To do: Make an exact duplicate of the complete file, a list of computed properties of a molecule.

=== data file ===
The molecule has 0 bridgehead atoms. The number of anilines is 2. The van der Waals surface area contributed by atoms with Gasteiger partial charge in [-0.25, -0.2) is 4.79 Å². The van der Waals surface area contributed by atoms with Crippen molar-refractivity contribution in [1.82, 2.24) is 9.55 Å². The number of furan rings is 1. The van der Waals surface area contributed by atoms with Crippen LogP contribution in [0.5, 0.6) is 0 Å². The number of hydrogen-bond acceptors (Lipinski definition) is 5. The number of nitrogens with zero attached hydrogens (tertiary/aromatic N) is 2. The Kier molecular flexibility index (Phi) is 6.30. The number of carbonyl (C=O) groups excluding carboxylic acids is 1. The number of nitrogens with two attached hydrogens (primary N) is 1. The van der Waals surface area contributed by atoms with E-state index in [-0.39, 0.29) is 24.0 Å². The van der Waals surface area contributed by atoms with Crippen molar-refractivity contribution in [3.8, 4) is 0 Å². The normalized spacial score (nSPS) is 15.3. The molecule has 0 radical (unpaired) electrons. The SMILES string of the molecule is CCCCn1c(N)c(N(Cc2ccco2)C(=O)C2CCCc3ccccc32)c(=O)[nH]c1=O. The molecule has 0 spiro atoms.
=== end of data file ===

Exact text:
The molecule has 0 bridgehead atoms. The number of anilines is 2. The van der Waals surface area contributed by atoms with Gasteiger partial charge in [-0.25, -0.2) is 4.79 Å². The van der Waals surface area contributed by atoms with Crippen molar-refractivity contribution in [1.82, 2.24) is 9.55 Å². The number of furan rings is 1. The van der Waals surface area contributed by atoms with Crippen LogP contribution in [0.5, 0.6) is 0 Å². The number of hydrogen-bond acceptors (Lipinski definition) is 5. The number of nitrogens with zero attached hydrogens (tertiary/aromatic N) is 2. The Kier molecular flexibility index (Phi) is 6.30. The number of carbonyl (C=O) groups excluding carboxylic acids is 1. The number of nitrogens with two attached hydrogens (primary N) is 1. The van der Waals surface area contributed by atoms with E-state index in [-0.39, 0.29) is 24.0 Å². The van der Waals surface area contributed by atoms with Crippen molar-refractivity contribution in [3.8, 4) is 0 Å². The normalized spacial score (nSPS) is 15.3. The molecule has 0 radical (unpaired) electrons. The SMILES string of the molecule is CCCCn1c(N)c(N(Cc2ccco2)C(=O)C2CCCc3ccccc32)c(=O)[nH]c1=O. The molecule has 0 spiro atoms.